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Power Chain far outlasts conventional conveyor chains

Wednesday, June 3rd, 2009

Chain wear is a major problem in armored face conveyors. Uncontrolled wear leads to costly and time-consuming maintenance, and unplanned downtime of the entire longwall in the event of chain failure. The Bucyrus Power Chain addresses this with an innovative design that drastically reduces chain wear and prolongs service life.
With installed drive power doubling over the last 15 years, Bucyrus engineers determined that huge productivity gains would result from increasing the service life of conveyor chains. Despite the use of high-strength steel and hardened chain pockets, when using conventional chains some working panels cannot be completed without replacement of both chain and chain sprocket. In the best case, conventional conveyor chains last for a single working panel and are then routinely replaced, as scheduled replacement is preferable to the risk of chain failure due to excessive wear. Such replacement is both costly and time-consuming.
The Bucyrus Power Chain was specifically designed to extend service life far beyond a single panel – and first field trials indicate that the Power Chain may last three to four times longer than a conventional conveyor chain.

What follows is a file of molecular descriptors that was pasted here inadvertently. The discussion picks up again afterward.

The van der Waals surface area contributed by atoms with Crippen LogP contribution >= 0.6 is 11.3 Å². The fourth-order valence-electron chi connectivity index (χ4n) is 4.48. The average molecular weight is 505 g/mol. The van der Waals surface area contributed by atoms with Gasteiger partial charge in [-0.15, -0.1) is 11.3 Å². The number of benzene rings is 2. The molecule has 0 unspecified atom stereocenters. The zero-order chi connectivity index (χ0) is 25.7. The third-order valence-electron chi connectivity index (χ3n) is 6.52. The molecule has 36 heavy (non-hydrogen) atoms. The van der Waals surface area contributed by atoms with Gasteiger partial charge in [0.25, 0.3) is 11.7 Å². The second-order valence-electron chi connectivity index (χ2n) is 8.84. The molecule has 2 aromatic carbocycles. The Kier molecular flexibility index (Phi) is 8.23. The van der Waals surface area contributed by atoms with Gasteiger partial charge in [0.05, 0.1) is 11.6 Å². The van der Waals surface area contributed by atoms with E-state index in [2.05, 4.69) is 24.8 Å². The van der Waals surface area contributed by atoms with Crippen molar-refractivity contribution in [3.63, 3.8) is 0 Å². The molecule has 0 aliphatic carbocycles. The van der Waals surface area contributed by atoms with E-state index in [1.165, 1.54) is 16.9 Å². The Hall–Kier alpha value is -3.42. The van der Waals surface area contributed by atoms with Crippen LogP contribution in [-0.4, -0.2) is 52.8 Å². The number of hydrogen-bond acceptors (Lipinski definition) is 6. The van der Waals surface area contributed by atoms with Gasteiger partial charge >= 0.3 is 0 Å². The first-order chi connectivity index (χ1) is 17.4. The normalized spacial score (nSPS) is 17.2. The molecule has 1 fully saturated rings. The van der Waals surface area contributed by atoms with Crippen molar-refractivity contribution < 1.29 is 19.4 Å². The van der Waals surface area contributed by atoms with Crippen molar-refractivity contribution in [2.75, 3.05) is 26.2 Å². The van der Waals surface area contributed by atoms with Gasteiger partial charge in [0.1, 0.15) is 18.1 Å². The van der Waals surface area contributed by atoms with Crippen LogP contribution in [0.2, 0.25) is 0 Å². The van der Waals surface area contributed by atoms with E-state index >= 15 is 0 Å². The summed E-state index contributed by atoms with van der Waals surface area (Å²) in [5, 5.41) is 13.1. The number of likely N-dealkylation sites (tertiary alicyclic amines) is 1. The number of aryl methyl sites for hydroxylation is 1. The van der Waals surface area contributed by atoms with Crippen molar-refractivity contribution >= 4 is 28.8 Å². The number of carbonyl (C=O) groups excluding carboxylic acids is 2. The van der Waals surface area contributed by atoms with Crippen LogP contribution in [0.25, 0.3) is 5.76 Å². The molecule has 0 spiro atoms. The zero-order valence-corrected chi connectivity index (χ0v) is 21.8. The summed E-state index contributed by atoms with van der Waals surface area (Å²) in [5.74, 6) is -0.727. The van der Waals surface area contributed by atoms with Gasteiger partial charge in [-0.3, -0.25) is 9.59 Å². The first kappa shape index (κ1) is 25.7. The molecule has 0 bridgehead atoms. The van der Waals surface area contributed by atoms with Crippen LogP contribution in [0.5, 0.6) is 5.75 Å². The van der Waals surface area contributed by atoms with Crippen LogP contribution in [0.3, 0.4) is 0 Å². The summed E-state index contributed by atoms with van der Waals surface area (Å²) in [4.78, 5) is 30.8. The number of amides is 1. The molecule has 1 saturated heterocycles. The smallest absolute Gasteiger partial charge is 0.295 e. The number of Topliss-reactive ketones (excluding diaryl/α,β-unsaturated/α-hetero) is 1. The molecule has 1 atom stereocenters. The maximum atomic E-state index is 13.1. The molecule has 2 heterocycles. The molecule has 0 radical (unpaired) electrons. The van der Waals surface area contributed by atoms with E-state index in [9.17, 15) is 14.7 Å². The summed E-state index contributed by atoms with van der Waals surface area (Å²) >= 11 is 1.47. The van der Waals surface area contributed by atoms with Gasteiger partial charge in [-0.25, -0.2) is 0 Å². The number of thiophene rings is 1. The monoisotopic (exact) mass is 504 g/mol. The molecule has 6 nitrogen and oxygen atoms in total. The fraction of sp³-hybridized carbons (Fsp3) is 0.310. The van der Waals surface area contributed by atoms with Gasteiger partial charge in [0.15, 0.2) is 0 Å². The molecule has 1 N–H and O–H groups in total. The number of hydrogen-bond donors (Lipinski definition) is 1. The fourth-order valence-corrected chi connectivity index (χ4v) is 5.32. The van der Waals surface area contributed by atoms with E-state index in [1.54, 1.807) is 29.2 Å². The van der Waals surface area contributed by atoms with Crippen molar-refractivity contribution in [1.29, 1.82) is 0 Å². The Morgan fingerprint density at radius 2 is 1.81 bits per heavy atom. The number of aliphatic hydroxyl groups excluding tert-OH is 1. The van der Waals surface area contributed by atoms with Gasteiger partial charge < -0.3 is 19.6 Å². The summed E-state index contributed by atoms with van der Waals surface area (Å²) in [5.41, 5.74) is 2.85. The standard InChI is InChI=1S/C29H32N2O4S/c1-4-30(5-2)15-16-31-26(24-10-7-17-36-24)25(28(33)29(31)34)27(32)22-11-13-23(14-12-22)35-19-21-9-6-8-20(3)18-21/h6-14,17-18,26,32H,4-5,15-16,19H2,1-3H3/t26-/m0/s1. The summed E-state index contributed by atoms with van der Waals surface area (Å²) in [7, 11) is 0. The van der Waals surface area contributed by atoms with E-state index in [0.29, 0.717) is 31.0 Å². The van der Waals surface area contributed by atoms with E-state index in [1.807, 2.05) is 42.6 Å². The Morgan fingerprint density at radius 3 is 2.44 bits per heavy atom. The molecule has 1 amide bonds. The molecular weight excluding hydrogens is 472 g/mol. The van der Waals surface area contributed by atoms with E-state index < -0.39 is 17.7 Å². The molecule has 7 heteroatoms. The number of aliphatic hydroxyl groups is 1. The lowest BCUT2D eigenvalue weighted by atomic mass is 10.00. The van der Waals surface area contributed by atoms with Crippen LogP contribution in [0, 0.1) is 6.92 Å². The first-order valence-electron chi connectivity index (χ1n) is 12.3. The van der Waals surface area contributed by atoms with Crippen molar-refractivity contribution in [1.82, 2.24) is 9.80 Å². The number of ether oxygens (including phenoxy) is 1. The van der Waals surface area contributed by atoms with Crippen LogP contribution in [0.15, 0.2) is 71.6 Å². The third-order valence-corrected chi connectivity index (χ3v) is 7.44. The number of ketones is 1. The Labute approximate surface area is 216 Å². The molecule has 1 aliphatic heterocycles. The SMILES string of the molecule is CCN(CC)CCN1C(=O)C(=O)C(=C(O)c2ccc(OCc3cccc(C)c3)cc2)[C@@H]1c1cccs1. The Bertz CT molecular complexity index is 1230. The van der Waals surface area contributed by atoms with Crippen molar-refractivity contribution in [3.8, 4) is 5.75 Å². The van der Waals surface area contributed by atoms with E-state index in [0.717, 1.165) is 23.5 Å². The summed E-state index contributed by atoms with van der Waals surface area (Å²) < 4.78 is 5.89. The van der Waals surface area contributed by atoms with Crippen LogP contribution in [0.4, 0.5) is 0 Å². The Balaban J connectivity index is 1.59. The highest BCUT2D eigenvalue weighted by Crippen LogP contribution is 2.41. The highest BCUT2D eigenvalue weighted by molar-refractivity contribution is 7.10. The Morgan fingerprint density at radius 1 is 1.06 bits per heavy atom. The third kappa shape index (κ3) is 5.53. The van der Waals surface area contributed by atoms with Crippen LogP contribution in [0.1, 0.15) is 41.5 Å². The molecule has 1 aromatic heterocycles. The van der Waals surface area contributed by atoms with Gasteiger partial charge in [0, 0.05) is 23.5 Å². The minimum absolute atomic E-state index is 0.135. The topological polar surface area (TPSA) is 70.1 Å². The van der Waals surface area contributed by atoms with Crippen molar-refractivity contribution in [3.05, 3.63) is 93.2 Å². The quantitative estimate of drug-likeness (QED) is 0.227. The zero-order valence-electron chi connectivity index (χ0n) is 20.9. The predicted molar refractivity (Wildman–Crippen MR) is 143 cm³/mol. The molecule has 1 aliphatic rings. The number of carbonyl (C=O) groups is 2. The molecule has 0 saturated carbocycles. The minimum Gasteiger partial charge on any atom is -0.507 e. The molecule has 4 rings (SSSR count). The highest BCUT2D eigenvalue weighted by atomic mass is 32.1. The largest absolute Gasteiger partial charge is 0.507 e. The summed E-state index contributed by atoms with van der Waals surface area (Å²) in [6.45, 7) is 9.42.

The Power Chain is designed to increase surface area at critical wear points, thus reducing friction and wear. In contrast to regular chains, the Power Chain has two types of link. The picture shows a Power Chain 42×140 mm. The vertical link (shown grey) has a 42 mm diameter and is rolled to form a semicircular cross-section, thus offering more link surface area. The horizontal links (shown burgundy) are forged, with a 42 mm link surface area. The leading edge – normally round in a conventional chain – is flat, offering a larger contact surface area for chain drive. The central area for securing the flight bar has a key that engages a slot on the flight bar.
The design almost halves surface pressure at contact points – and reduced pressure means reduced wear. Counter intuitively, greater contact surface results in less friction and wear. This is the result of reduced contact pressure and “lubrication” by coal dust.
Initial trials with the Power Chain have demonstrated a drastic reduction in wear rates. Two highly productive longwall mines in the US both completed their first panels without a single chain break in the stageloader, where the Power Chain was used. After 3.5 million tons and 5.5 million tons respectively, chain and sprocket wear was found to be minimal. Both mines are now using the same Power Chain and chain sprockets for a second panel – so instead of having to undertake the time-consuming and costly replacement of the conveyor chain, they were able to deploy the equipment immediately.
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